I routinely develop small data collection systems for a variety of purposes. One issue I frequently encounter is what to refer to the front-end as to users. They're just about tech-savvy enough to know that the database is the actual data storage and not the form they input into, and there's some separation between the two, but not quite tech-savvy enough to understand what is meant by 'front-end' vs 'back-end'. 'Database' is frequently used to describe either.
Thus, there's real ambiguity over usage of the term 'database' - a question frequently raised by both sides of communication is whether 'database' is presently being used to refer to the "forms where you/we type things in", the "place where the data is stored", or the whole system in general. It gets even worse when users insist on referring to Excel workbooks as databases too (and even, once or twice, the stack of paper on their desk - it's happened!). Confusion and/or heavy-handed explanation ensues.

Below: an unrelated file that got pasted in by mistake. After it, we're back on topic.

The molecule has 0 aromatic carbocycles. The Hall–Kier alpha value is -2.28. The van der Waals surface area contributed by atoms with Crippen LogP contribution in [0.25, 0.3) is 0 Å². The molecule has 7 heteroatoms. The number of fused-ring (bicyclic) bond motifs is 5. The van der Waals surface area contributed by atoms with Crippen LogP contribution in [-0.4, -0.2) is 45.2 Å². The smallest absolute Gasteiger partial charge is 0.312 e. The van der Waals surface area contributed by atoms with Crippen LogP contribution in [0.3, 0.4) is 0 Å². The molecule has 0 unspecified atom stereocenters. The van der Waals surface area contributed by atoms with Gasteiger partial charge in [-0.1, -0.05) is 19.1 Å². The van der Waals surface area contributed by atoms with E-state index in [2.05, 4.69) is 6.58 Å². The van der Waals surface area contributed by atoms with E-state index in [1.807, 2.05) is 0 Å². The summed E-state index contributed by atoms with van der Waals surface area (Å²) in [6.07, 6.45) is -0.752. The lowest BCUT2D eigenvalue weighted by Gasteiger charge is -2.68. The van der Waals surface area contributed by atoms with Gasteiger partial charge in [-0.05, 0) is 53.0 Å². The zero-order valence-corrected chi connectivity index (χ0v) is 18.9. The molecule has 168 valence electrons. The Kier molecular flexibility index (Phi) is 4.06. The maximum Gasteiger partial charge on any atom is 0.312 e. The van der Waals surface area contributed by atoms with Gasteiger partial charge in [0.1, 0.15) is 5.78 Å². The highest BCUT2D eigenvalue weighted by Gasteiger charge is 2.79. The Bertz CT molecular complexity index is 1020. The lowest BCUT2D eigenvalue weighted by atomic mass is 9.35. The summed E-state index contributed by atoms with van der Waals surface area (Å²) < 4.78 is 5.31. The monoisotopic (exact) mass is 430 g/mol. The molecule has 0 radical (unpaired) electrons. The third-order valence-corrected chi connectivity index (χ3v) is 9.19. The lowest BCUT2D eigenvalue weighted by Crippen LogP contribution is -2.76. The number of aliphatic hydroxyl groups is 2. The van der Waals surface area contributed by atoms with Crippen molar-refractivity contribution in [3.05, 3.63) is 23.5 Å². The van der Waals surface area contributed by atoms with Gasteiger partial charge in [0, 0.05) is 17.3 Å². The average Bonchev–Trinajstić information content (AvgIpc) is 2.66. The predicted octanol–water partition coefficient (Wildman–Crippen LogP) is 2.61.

So what's a nice, entry-level and generally understandable term to be able to say "these are the changes I've made to the front-end" and "these are the changes I've made to the back-end"?
Edit: I've tried using "form" to refer to the front-end, but that also leads to overlap, as users often think of the "form" as being the physical paper sheet they're copying into the system. So if I say I've made a change to the form, users tend to think I mean the paper form, not the front-end.